This project was conducted to explore what young people believed about health and what preferences they had for their community healthcare services. We used a two-phased project with young people aged 13 to 17 years in two locations in England (n=62). While there were two locations, each area and group of young people had the same aims and a consistent approach. Access and recruitment included three secondary schools, one youth club, one child and adolescent mental health (CAMH) facility, one children’s home and one health-based advisory group.
All of the young people had used healthcare services in the community at least once, and many of them multiple times. We ensured full communication was sent to all the families and that we obtained informed consent from each participant and, if they were aged under 16 years, also from the parents/guardians.
We invited the young people to be the photographers and planned two participatory workshops for each group. Workshop one included an introduction to the cameras, and ground rules for taking photographs, including safe behaviours. In workshop two, the young people were invited to display their photos and talk about what they were and why they had taken them. Analysis included the development of themes, which were initiated by the young people in workshop two. The report was sent to each location to check it represented what they had said.
We were able to draw out some important and novel findings using photographs in this way. The young people felt the process was different from normal school or college activities, and their energy was captivating. The process involved building their personal strategies for resilience and gave them choice as they engaged with one another, and perhaps also with the team in a way they might not have done using another method.
The photographs provided an opportunity to have group discussions around a visual prompt and was easier than interviewing them about their health beliefs and what they felt about community health services.
As part of an excellent team (Lambert et al 2014a, 2014b) in Ireland, I was invited to contribute to the development of an ongoing, multi-stakeholder consultation initiative conducted by the development board of a proposed new children’s hHospital of Ireland.
The aim of the project was to explore school-aged children’s (aged 5-8 years) perspectives of hospital environments so that the physical places and social spaces of the new hospital would be responsive to their needs. Led by Professor Veronica Lambert, we used arts-based exploratory approaches and actively engaged in three existing children’s hospitals in Ireland to generate data.
We used verbal and visual participatory methods, such as semi-structured interviews, to which we added arts (pens, colouring, paper) and crafts (such as stick on fabric; shining materials) to stimulate the children to talk and interact. Young child participants (aged 5-8 years) were purposively recruited from inpatient, outpatient and emergency departments and consent was obtained from parents/carers and from all the children. Interviews and exploratory activities took place at the bedside or in small workshops.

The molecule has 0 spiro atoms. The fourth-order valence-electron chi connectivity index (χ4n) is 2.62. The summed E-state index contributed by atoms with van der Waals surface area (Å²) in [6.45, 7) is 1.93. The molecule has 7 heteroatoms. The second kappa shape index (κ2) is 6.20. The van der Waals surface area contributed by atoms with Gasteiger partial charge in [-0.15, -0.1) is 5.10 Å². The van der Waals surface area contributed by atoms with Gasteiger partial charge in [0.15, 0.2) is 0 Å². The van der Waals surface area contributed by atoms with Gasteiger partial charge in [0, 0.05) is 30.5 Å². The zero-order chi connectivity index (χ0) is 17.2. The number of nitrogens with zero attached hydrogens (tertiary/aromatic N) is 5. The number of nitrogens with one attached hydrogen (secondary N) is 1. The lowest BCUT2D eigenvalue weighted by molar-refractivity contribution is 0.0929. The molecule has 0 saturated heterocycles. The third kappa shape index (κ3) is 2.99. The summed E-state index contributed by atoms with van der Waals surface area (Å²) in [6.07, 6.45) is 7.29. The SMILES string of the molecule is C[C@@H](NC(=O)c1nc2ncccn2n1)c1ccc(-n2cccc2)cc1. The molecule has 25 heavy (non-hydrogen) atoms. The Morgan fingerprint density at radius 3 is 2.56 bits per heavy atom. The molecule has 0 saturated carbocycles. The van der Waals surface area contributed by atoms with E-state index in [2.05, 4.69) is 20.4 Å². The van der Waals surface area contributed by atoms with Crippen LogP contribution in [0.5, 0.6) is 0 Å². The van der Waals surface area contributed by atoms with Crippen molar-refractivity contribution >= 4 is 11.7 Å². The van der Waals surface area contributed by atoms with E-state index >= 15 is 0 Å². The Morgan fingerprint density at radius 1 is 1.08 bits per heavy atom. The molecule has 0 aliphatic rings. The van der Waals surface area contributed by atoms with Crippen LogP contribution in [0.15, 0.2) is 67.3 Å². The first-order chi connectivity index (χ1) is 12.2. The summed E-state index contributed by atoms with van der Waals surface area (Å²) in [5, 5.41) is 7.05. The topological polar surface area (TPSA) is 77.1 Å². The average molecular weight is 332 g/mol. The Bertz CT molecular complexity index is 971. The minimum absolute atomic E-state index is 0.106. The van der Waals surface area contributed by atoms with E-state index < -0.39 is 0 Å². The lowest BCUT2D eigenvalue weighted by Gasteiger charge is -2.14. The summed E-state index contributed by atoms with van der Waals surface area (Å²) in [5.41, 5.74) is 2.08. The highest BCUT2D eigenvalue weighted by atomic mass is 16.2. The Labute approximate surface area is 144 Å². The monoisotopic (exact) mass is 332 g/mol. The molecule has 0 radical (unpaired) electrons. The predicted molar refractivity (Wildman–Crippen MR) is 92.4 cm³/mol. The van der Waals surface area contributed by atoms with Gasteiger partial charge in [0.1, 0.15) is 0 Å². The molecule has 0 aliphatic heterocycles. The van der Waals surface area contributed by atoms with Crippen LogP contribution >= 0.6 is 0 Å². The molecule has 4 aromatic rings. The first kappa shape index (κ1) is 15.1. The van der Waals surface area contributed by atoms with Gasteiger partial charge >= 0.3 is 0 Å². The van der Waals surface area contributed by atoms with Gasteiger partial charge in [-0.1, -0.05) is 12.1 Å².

Thematic analysis was employed, following which we were able to draw out novel and interesting findings. These included findings about personal space, physical environments and social spaces, which emphasised that young children have very strong views on what their hospitals should look and feel like. They could express this opinion once given the opportunity, using appropriate participatory mediums such as arts-based materials. They were resilient and expressed strong views on what home meant and how the hospital should reflect them as individuals in the context of their family.
Delivering cancer care for young people is highly specialised because it involves paediatric and adult settings and includes all cancer disease sub-specialties.
Coad, Thomas and the research team used appreciative inquiry (AI) to underpin the exploratory methods to learn what young people wanted from cancer services. AI is an emerging research methodology that has theoretical and philosophical underpinnings in action research, organisational learning, and organisational change (Cooperrider and Whitney 1999).
Novel approaches were used by the team to extract the information, including exploratory interviews, arts-based workshops, surveys and blogs. We obtained informed consent from each participant and collated data from two regional specialist units and 18 NHS general hospital trusts in England. A key aim was to ensure that young people with cancer were given a ‘voice’ in the design and delivery of their treatment, clinical care and pathways and management.
We used the innovative, arts-based methods in four half-day focus groups to capture their views, and we did this in different settings, including hospitals and social spaces, such as a bowling club and a local ski slope. Participants shared their views on what was working well, what could be better and the future of cancer services from their experience.
Data analysis included framework analysis where we agreed a framework for each set of data. Results were transformative in that young people asked for improved communication within and across services; improved use of information technology; improved psychological support specific to young people and improved facilities in outreach areas.